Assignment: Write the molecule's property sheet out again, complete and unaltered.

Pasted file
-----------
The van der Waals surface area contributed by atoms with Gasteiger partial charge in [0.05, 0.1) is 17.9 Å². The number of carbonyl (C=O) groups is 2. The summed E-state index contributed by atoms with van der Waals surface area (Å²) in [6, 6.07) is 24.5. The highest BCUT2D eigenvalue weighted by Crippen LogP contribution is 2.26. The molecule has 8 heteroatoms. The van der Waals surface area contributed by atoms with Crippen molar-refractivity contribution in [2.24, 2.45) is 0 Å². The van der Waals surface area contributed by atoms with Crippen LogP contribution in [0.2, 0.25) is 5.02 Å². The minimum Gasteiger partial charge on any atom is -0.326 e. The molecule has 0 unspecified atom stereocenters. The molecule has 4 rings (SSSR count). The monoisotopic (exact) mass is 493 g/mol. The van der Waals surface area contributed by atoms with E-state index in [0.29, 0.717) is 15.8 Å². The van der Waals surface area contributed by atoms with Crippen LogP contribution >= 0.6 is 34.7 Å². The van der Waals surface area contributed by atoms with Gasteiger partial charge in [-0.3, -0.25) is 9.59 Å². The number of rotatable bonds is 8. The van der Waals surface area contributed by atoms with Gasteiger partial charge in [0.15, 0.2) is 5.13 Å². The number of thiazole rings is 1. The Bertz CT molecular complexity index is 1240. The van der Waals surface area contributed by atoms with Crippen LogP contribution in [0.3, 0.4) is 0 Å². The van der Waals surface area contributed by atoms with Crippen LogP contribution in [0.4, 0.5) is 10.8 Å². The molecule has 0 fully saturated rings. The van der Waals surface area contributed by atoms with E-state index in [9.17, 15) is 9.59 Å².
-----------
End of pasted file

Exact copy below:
The van der Waals surface area contributed by atoms with Gasteiger partial charge in [0.05, 0.1) is 17.9 Å². The number of carbonyl (C=O) groups is 2. The summed E-state index contributed by atoms with van der Waals surface area (Å²) in [6, 6.07) is 24.5. The highest BCUT2D eigenvalue weighted by Crippen LogP contribution is 2.26. The molecule has 8 heteroatoms. The van der Waals surface area contributed by atoms with Crippen molar-refractivity contribution in [2.24, 2.45) is 0 Å². The van der Waals surface area contributed by atoms with Crippen LogP contribution in [0.2, 0.25) is 5.02 Å². The minimum Gasteiger partial charge on any atom is -0.326 e. The molecule has 0 unspecified atom stereocenters. The molecule has 4 rings (SSSR count). The monoisotopic (exact) mass is 493 g/mol. The van der Waals surface area contributed by atoms with E-state index in [0.29, 0.717) is 15.8 Å². The van der Waals surface area contributed by atoms with Crippen LogP contribution >= 0.6 is 34.7 Å². The van der Waals surface area contributed by atoms with Gasteiger partial charge in [-0.3, -0.25) is 9.59 Å². The number of rotatable bonds is 8. The van der Waals surface area contributed by atoms with Gasteiger partial charge in [0.15, 0.2) is 5.13 Å². The number of thiazole rings is 1. The Bertz CT molecular complexity index is 1240. The van der Waals surface area contributed by atoms with Crippen LogP contribution in [0.3, 0.4) is 0 Å². The van der Waals surface area contributed by atoms with Crippen LogP contribution in [0.4, 0.5) is 10.8 Å². The molecule has 0 fully saturated rings. The van der Waals surface area contributed by atoms with E-state index in [9.17, 15) is 9.59 Å².